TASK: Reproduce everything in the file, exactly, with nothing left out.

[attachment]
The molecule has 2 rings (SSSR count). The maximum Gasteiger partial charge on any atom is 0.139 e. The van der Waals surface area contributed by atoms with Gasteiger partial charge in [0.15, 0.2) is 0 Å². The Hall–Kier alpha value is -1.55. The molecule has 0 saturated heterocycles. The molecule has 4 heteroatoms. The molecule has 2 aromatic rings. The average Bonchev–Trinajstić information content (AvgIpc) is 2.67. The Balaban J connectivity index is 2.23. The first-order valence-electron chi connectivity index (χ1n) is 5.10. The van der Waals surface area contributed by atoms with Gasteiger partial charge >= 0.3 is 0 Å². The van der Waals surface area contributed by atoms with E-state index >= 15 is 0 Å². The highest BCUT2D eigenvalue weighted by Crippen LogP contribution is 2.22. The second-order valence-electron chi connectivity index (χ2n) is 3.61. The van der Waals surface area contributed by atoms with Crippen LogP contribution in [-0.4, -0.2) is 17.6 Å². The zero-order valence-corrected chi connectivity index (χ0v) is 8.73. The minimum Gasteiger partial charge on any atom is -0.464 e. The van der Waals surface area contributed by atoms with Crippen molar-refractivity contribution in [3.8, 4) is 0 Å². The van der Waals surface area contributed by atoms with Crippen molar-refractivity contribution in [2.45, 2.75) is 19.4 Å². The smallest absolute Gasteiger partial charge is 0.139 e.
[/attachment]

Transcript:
The molecule has 2 rings (SSSR count). The maximum Gasteiger partial charge on any atom is 0.139 e. The van der Waals surface area contributed by atoms with Gasteiger partial charge in [0.15, 0.2) is 0 Å². The Hall–Kier alpha value is -1.55. The molecule has 0 saturated heterocycles. The molecule has 4 heteroatoms. The molecule has 2 aromatic rings. The average Bonchev–Trinajstić information content (AvgIpc) is 2.67. The Balaban J connectivity index is 2.23. The first-order valence-electron chi connectivity index (χ1n) is 5.10. The van der Waals surface area contributed by atoms with Gasteiger partial charge >= 0.3 is 0 Å². The van der Waals surface area contributed by atoms with E-state index >= 15 is 0 Å². The highest BCUT2D eigenvalue weighted by Crippen LogP contribution is 2.22. The second-order valence-electron chi connectivity index (χ2n) is 3.61. The van der Waals surface area contributed by atoms with Crippen LogP contribution in [-0.4, -0.2) is 17.6 Å². The zero-order valence-corrected chi connectivity index (χ0v) is 8.73. The minimum Gasteiger partial charge on any atom is -0.464 e. The van der Waals surface area contributed by atoms with Crippen molar-refractivity contribution in [3.8, 4) is 0 Å². The van der Waals surface area contributed by atoms with Crippen molar-refractivity contribution in [2.45, 2.75) is 19.4 Å². The smallest absolute Gasteiger partial charge is 0.139 e.